Opening line in today's "Daily Beast" story on the 5th Anniversary of Hurricane Katrina:
"Like so many other storylines of Hurricane Katrina, the tale of New Orleans’ recovery diverges for affluent whites and low-income blacks. According to a story in today’s Washington Post, “For people who were well-off before the storm, they are more likely to be back in their homes, back in their jobs and to have access to good health care,” said one leading advocate. “For those who were poor or struggling to get by before the storm, the opposite is true.”
“Earlier this month, Louisiana's program to hand out grants to property owners whose holdings were damaged by the hurricane was found to discriminate against black homeowners.
“In Mississippi, low-income, uninsured homeowners were hurt by a decision to refuse rebuilding grants to property owners who suffered wind damage. And a recent survey found that African-Americans in New Orleans are more than twice as likely to believe they have not yet recovered from Katrina.
A few thoughts about this spin on an already sad story:
1.) Shut up. If you keep telling people they’re mistreated, have been taken advantage of, and are poor, then what else are they supposed to believe?
Was the response to Katrina anything anyone could be proud of?
Were there heroes in that storm?
Where's the balance?
2.) Typically, if you were poor before the storm--or any other calamity like a Cat-5 Hurricane, most likely you’re poor afterwards. Some who were rich became poor because of the storm. That’s why such natural disasters are called disasters.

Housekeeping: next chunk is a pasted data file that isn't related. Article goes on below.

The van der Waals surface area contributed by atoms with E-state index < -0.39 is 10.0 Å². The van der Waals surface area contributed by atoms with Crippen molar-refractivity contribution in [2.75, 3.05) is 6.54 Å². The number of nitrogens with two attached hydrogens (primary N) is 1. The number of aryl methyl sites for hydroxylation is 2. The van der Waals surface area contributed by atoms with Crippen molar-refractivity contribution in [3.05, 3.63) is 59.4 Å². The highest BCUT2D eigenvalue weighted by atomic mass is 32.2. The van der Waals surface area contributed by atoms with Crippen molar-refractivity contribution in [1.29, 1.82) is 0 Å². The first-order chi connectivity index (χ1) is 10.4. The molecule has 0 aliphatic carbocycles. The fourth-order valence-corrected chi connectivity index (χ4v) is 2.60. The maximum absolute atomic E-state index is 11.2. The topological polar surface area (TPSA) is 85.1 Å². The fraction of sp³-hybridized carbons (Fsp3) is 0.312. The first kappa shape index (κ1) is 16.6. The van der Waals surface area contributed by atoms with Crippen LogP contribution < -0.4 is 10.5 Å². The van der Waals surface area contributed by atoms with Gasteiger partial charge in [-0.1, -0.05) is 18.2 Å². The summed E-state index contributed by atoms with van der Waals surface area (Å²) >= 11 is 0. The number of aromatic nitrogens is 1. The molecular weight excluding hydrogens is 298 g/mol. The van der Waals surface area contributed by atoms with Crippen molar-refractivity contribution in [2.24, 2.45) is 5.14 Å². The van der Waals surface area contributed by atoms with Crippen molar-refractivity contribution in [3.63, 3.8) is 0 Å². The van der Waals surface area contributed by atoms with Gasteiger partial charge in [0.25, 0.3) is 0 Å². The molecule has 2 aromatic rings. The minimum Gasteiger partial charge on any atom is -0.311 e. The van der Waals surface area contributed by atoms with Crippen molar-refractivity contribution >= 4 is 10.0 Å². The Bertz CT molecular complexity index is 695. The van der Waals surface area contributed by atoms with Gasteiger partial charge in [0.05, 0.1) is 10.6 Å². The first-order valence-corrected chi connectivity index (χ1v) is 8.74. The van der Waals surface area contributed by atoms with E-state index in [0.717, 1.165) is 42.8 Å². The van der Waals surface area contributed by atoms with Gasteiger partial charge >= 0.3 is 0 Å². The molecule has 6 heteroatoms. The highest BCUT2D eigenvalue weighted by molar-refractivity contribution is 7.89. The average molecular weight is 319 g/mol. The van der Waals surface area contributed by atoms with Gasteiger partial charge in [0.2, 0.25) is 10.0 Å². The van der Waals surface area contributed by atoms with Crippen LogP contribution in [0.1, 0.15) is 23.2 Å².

To presume that Hurricane Katrina made the rich richer, or that the rich were less-affected by the storm than were the poor is ludicrous. Those who were well-off might have had the advantage of being able to afford insurance coverage better than those who could not afford insurance before the storm...but I don't recall the storm surge discriminating between the houses of the rich vs the poor.
Look at it this way--who lost more in the storm:
The poor who had little, or the rich who had much?
3.) I am sick and tired of the National Media making hay out of this story and continuing to perpetuate the ill-feelings, negative spin, and class-envy angles of the Hurricane Katrina.
Where’s the Ike coverage? Is Houston going to get as much play on the 3rd Anniversary of Hurricane Ike? I think not--because in Houston and Galveston and around Texas, we got our acts together and did what had to be done.
Some are still suffering from the ridiculous bureaucratic foot-dragging, which was similarly sloth-like after Katrina.
I heard a term that was allegedly being applied to Katrina Survivors still living in Houston--Katrician’s.
Where did that come from? I never heard “Katrician” before listening to the National media nerds.
Shame on the media for sensationalizing what was already a tragic story.
Shame on the media for focusing on the negative instead of the progress that has been achieved by these communities.
Shame on the media in general for sacrificing Balance on the altar of higher ratings and greater circulation numbers.
Seth Godin’s blog this morning contains an excellent coda to my thoughts on this topic:
He calls it a “Blizzard of Noise:”
"As the amount of inputs go up, as the number of people and ideas that clamor for attention continue to increase, we do what people always do: we rely on the familiar, the trusted and the personal.
The experience I have with you as a customer or a friend is far more important than a few random bits flying by on the screen. The incredible surplus of digital data means that human actions, generosity and sacrifice are more important than they ever were before."
(My underline for emphasis of this point.)
Those are the stories I want to hear, and the stories I want to tell you.